I’m rubbish with lyrics. In my band, I don’t think I’ve ever written a single lyric – I don’t view music as some sort of poetic outlet and I’ve rarely written a piece of music that expresses some innermost feeling. I don’t say this as a dig at other musicians, rather I don’t share the same gift they have. However, that doesn’t mean I can’t spot a bad lyric every now and then.
A few months ago I posted about switching to a ‘digital lifestyle’. Back then I was talking about switching to a digital music and film library with my iMac as the entertainment hub. I’m sticking to it well and it’s saving me money – digital downloads are cheaper and I don’t have to pay for a TV license. What I’ve been keen to do since is do the same with my small book collection. I like the idea of saving space and having the luxury of having a collection of reading materials at my disposal, almost like having an iPod to read on. When the iPad was released I was excited about it and thought I may end up getting one. For me the iPad is like a large iPhone with enough storage space for many books, plus I liked the idea of being able to check e-mails or tweet on the go – but hang on, I can do all that stuff already on my existing phone. With prices starting at £429, the iPad is an expensive option for simply reading, even with the vast array of apps available to download. So I’ve been considering getting some sort of e-reader instead.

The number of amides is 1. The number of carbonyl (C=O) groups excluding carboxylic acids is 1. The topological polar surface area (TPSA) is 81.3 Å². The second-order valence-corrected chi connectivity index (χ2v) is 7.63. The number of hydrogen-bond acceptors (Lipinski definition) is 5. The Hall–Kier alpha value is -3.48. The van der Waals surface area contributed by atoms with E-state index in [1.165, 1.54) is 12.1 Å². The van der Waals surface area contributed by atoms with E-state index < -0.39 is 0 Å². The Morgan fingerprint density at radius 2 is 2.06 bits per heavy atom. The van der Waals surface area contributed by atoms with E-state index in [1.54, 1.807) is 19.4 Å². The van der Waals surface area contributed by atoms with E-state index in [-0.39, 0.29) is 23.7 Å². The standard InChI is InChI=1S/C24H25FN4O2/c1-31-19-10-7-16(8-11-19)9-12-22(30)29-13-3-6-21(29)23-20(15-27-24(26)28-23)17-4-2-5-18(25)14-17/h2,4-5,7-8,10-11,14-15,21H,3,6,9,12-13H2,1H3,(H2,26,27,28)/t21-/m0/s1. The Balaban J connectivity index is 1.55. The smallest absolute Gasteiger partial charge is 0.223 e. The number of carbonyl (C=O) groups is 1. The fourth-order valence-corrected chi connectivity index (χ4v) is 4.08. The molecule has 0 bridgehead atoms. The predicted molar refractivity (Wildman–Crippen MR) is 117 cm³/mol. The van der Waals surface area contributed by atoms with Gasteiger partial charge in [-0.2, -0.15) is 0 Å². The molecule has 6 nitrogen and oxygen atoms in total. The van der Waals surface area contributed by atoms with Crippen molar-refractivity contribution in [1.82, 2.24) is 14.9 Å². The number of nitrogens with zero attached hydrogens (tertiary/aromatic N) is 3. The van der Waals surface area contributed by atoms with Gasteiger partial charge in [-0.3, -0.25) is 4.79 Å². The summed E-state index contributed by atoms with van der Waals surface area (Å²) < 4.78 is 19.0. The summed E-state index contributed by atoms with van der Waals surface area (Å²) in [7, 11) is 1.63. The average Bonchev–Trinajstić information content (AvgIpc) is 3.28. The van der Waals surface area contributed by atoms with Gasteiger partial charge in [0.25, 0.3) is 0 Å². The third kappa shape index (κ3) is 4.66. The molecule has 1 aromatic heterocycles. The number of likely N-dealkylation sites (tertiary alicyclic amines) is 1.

It’s that time of year when bands gradually start rolling out new albums for the listening public. In the run up to the release date it’s now fairly common for them to release a ‘single’ to give fans a taster of what’s to come. ‘But it’s always been like that!’ I hear you say – well indeed, but the method of which the single is released and promoted has changed dramatically.